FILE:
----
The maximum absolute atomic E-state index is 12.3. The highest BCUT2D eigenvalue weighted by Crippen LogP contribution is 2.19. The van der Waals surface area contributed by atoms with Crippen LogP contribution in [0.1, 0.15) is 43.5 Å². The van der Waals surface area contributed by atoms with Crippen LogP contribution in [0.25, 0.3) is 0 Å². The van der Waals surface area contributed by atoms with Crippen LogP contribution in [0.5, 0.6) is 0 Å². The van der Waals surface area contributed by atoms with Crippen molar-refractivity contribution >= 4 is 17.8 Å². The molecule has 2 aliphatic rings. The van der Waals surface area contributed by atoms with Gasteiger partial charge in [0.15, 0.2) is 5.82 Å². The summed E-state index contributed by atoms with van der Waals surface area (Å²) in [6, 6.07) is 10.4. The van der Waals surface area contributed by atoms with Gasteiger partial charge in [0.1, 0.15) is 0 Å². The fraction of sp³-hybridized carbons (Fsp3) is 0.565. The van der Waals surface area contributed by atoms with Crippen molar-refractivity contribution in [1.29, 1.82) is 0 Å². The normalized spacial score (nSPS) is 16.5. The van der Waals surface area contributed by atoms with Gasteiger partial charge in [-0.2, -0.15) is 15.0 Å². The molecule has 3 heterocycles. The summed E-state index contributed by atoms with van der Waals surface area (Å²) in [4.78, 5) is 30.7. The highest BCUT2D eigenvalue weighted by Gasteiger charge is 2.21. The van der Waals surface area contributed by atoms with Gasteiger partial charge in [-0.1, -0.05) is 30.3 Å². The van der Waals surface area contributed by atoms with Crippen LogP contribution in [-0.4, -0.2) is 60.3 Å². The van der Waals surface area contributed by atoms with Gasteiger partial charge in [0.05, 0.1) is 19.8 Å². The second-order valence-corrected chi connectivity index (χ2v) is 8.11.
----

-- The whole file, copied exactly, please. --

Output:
The maximum absolute atomic E-state index is 12.3. The highest BCUT2D eigenvalue weighted by Crippen LogP contribution is 2.19. The van der Waals surface area contributed by atoms with Crippen LogP contribution in [0.1, 0.15) is 43.5 Å². The van der Waals surface area contributed by atoms with Crippen LogP contribution in [0.25, 0.3) is 0 Å². The van der Waals surface area contributed by atoms with Crippen LogP contribution in [0.5, 0.6) is 0 Å². The van der Waals surface area contributed by atoms with Crippen molar-refractivity contribution >= 4 is 17.8 Å². The molecule has 2 aliphatic rings. The van der Waals surface area contributed by atoms with Gasteiger partial charge in [0.15, 0.2) is 5.82 Å². The summed E-state index contributed by atoms with van der Waals surface area (Å²) in [6, 6.07) is 10.4. The van der Waals surface area contributed by atoms with Gasteiger partial charge in [0.1, 0.15) is 0 Å². The fraction of sp³-hybridized carbons (Fsp3) is 0.565. The van der Waals surface area contributed by atoms with Crippen molar-refractivity contribution in [1.29, 1.82) is 0 Å². The normalized spacial score (nSPS) is 16.5. The van der Waals surface area contributed by atoms with Gasteiger partial charge in [-0.2, -0.15) is 15.0 Å². The molecule has 3 heterocycles. The summed E-state index contributed by atoms with van der Waals surface area (Å²) in [4.78, 5) is 30.7. The highest BCUT2D eigenvalue weighted by Gasteiger charge is 2.21. The van der Waals surface area contributed by atoms with Gasteiger partial charge in [-0.1, -0.05) is 30.3 Å². The van der Waals surface area contributed by atoms with Crippen LogP contribution in [-0.4, -0.2) is 60.3 Å². The van der Waals surface area contributed by atoms with Gasteiger partial charge in [0.05, 0.1) is 19.8 Å². The second-order valence-corrected chi connectivity index (χ2v) is 8.11.